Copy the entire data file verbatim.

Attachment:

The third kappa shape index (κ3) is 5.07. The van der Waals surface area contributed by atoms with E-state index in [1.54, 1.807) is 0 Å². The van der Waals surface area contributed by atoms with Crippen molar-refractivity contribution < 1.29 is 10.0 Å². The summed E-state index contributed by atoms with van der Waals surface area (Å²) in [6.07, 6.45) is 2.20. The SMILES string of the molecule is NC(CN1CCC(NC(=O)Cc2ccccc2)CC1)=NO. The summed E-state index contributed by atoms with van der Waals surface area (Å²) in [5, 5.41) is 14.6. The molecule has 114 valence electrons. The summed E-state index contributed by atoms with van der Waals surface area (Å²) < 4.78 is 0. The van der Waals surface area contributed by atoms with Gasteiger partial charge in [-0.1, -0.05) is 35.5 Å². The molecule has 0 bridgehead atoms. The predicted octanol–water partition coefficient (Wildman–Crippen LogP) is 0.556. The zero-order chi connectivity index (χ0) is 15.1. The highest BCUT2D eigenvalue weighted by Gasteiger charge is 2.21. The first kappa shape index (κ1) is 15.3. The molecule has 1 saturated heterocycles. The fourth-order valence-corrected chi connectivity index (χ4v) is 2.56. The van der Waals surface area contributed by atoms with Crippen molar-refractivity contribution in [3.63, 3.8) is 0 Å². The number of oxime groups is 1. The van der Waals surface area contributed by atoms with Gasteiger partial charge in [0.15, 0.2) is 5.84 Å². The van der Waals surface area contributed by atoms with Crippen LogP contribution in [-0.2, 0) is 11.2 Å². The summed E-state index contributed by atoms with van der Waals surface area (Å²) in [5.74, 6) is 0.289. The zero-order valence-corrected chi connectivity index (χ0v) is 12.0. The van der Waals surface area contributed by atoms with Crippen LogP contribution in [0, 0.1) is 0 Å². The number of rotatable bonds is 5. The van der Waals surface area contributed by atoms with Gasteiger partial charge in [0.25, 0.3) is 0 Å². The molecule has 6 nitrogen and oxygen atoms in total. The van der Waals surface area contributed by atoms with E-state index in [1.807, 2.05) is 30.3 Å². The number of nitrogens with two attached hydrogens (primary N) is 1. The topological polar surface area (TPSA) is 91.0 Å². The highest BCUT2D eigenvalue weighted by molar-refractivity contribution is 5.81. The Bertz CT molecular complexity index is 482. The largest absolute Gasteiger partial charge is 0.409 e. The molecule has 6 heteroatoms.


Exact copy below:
The third kappa shape index (κ3) is 5.07. The van der Waals surface area contributed by atoms with E-state index in [1.54, 1.807) is 0 Å². The van der Waals surface area contributed by atoms with Crippen molar-refractivity contribution < 1.29 is 10.0 Å². The summed E-state index contributed by atoms with van der Waals surface area (Å²) in [6.07, 6.45) is 2.20. The SMILES string of the molecule is NC(CN1CCC(NC(=O)Cc2ccccc2)CC1)=NO. The summed E-state index contributed by atoms with van der Waals surface area (Å²) in [5, 5.41) is 14.6. The molecule has 114 valence electrons. The summed E-state index contributed by atoms with van der Waals surface area (Å²) < 4.78 is 0. The van der Waals surface area contributed by atoms with Gasteiger partial charge in [-0.1, -0.05) is 35.5 Å². The molecule has 0 bridgehead atoms. The predicted octanol–water partition coefficient (Wildman–Crippen LogP) is 0.556. The zero-order chi connectivity index (χ0) is 15.1. The highest BCUT2D eigenvalue weighted by Gasteiger charge is 2.21. The first kappa shape index (κ1) is 15.3. The molecule has 1 saturated heterocycles. The fourth-order valence-corrected chi connectivity index (χ4v) is 2.56. The van der Waals surface area contributed by atoms with Crippen molar-refractivity contribution in [3.63, 3.8) is 0 Å². The number of oxime groups is 1. The van der Waals surface area contributed by atoms with Gasteiger partial charge in [0.15, 0.2) is 5.84 Å². The van der Waals surface area contributed by atoms with Crippen LogP contribution in [-0.2, 0) is 11.2 Å². The summed E-state index contributed by atoms with van der Waals surface area (Å²) in [5.74, 6) is 0.289. The zero-order valence-corrected chi connectivity index (χ0v) is 12.0. The van der Waals surface area contributed by atoms with Crippen LogP contribution in [0, 0.1) is 0 Å². The number of rotatable bonds is 5. The van der Waals surface area contributed by atoms with Gasteiger partial charge in [0.25, 0.3) is 0 Å². The molecule has 6 nitrogen and oxygen atoms in total. The van der Waals surface area contributed by atoms with E-state index in [1.807, 2.05) is 30.3 Å². The number of nitrogens with two attached hydrogens (primary N) is 1. The topological polar surface area (TPSA) is 91.0 Å². The highest BCUT2D eigenvalue weighted by molar-refractivity contribution is 5.81. The Bertz CT molecular complexity index is 482. The largest absolute Gasteiger partial charge is 0.409 e. The molecule has 6 heteroatoms.